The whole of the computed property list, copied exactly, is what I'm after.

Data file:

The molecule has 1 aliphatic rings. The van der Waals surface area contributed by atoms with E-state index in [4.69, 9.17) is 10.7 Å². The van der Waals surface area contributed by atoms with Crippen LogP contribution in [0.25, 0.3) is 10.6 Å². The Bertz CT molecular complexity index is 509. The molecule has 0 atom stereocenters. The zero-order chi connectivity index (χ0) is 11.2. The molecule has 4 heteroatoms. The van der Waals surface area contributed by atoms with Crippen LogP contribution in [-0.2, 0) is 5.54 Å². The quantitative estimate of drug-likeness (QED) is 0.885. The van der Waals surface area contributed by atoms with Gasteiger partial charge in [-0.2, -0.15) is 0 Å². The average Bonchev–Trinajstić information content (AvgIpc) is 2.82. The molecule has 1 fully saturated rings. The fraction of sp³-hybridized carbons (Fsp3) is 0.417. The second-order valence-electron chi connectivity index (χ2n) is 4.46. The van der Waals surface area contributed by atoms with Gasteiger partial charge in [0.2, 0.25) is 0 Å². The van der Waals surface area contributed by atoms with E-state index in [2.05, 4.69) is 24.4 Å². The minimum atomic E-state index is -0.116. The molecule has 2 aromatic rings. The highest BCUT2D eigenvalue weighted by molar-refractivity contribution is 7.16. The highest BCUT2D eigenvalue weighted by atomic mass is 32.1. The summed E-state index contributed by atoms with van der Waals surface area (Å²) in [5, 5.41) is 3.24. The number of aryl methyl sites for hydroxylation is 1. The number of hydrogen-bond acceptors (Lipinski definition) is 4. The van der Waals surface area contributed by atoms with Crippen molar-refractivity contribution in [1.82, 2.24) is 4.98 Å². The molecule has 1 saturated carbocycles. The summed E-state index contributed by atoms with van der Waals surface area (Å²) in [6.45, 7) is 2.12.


The molecule has 1 aliphatic rings. The van der Waals surface area contributed by atoms with E-state index in [4.69, 9.17) is 10.7 Å². The van der Waals surface area contributed by atoms with Crippen LogP contribution in [0.25, 0.3) is 10.6 Å². The Bertz CT molecular complexity index is 509. The molecule has 0 atom stereocenters. The zero-order chi connectivity index (χ0) is 11.2. The molecule has 4 heteroatoms. The van der Waals surface area contributed by atoms with Crippen LogP contribution in [-0.2, 0) is 5.54 Å². The quantitative estimate of drug-likeness (QED) is 0.885. The van der Waals surface area contributed by atoms with Gasteiger partial charge in [-0.2, -0.15) is 0 Å². The average Bonchev–Trinajstić information content (AvgIpc) is 2.82. The molecule has 1 fully saturated rings. The fraction of sp³-hybridized carbons (Fsp3) is 0.417. The second-order valence-electron chi connectivity index (χ2n) is 4.46. The van der Waals surface area contributed by atoms with Gasteiger partial charge in [0.2, 0.25) is 0 Å². The van der Waals surface area contributed by atoms with E-state index in [2.05, 4.69) is 24.4 Å². The minimum atomic E-state index is -0.116. The molecule has 2 aromatic rings. The highest BCUT2D eigenvalue weighted by molar-refractivity contribution is 7.16. The highest BCUT2D eigenvalue weighted by atomic mass is 32.1. The summed E-state index contributed by atoms with van der Waals surface area (Å²) in [5, 5.41) is 3.24. The number of aryl methyl sites for hydroxylation is 1. The number of hydrogen-bond acceptors (Lipinski definition) is 4. The van der Waals surface area contributed by atoms with Crippen molar-refractivity contribution in [1.82, 2.24) is 4.98 Å². The molecule has 1 saturated carbocycles. The summed E-state index contributed by atoms with van der Waals surface area (Å²) in [6.45, 7) is 2.12.